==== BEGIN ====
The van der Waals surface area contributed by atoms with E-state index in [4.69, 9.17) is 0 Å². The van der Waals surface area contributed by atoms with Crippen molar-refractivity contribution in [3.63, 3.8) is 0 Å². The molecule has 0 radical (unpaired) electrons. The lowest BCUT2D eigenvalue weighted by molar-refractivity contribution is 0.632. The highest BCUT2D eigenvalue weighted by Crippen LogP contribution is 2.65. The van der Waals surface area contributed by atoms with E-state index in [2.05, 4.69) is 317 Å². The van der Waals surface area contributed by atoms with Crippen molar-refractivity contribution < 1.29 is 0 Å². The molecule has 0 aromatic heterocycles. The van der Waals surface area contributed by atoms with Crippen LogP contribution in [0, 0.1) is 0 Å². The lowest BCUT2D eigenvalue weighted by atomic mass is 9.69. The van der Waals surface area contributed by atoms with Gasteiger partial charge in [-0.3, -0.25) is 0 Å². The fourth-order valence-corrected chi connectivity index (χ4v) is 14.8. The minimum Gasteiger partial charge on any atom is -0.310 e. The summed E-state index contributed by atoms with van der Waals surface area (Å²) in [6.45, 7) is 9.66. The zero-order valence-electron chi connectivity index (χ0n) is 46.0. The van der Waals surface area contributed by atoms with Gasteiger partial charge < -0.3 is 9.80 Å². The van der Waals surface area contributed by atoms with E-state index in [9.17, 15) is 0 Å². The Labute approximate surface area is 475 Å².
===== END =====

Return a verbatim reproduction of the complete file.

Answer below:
The van der Waals surface area contributed by atoms with E-state index in [4.69, 9.17) is 0 Å². The van der Waals surface area contributed by atoms with Crippen molar-refractivity contribution in [3.63, 3.8) is 0 Å². The molecule has 0 radical (unpaired) electrons. The lowest BCUT2D eigenvalue weighted by molar-refractivity contribution is 0.632. The highest BCUT2D eigenvalue weighted by Crippen LogP contribution is 2.65. The van der Waals surface area contributed by atoms with E-state index in [2.05, 4.69) is 317 Å². The van der Waals surface area contributed by atoms with Crippen molar-refractivity contribution < 1.29 is 0 Å². The molecule has 0 aromatic heterocycles. The van der Waals surface area contributed by atoms with Crippen LogP contribution in [0, 0.1) is 0 Å². The lowest BCUT2D eigenvalue weighted by atomic mass is 9.69. The van der Waals surface area contributed by atoms with Gasteiger partial charge in [-0.3, -0.25) is 0 Å². The fourth-order valence-corrected chi connectivity index (χ4v) is 14.8. The minimum Gasteiger partial charge on any atom is -0.310 e. The summed E-state index contributed by atoms with van der Waals surface area (Å²) in [6.45, 7) is 9.66. The zero-order valence-electron chi connectivity index (χ0n) is 46.0. The van der Waals surface area contributed by atoms with Gasteiger partial charge < -0.3 is 9.80 Å². The van der Waals surface area contributed by atoms with E-state index in [9.17, 15) is 0 Å². The Labute approximate surface area is 475 Å².